March 18, 2019
Tyson subsidiary, IdentiGEN collaborate to trace beef using DNA technology
Tyson Freah Meats, the beef and pork subsidiary of Tyson Foods, Inc., is collaborating with IDENTIGEN to use DNA technology to trace beef back to the individual animal of origin.
IdentiGEN's signature DNA TraceBack® system will be a key tool to trace the cattle raised for Tyson's OPEN PRAIRIE® Natural Angus Beef.
A DNA sample from cattle entering the Open Prairie programme will be used to trace the origin of individual cuts of beef as they move through the supply chain. The DNA TraceBack process is intended to assure customers that the Open Prairie beef products they buy were sourced from ranches where the cattle were raised to meet specific requirements, such as production without the use of antibiotics or hormones.
"This is about meeting growing demand for more transparency about how food is produced," said Kent Harrison, vice president of marketing and premium programmes at Tyson Fresh Meats. "Through DNA TraceBack, we're providing our retail and foodservice customers with scientific evidence that they're getting high quality, natural beef from animals raised the way we promised."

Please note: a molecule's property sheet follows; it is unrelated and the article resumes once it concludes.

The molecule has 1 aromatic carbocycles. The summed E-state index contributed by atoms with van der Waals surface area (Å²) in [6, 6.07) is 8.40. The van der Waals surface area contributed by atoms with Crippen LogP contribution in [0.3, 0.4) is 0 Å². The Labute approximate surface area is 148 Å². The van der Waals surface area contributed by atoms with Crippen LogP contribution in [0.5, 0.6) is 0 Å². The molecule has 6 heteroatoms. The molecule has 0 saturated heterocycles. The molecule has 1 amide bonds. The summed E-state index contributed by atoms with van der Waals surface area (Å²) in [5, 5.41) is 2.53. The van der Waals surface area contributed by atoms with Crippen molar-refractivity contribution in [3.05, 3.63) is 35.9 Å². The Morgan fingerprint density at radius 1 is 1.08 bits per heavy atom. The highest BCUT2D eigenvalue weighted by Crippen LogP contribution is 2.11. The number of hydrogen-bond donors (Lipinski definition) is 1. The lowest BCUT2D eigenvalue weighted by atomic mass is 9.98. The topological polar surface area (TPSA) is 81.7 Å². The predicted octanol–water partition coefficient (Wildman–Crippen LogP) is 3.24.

"We're excited to partner with an industry leader like Tyson Fresh Meats," Kent Partida, vice president of North American business development for IdentiGEN, said. "Our DNA TraceBack programme is the most advanced meat traceability system available and uses nature's barcode to link meat from the point of sale back to the source. It will enable retail and foodservice customers of Open Prairie beef to confidently share their traceability story with shoppers."
The Open Prairie brand is continually expanding to meet growing demand for the natural beef line. In addition to no antibiotics or added hormones, the product specifications - which are third-party verified – include no artificial ingredients, 100% vegetarian diet, traceability to the birth ranch, Angus beef, USDA Prime and Choice and rigorous animal welfare standards.
Cattle for the programme are raised by independent ranchers, mostly from the US states of Montana, North Dakota, Oregon, Washington and Nebraska. The beef is produced by Tyson Fresh Meats' plant in Lexington, Nebraska.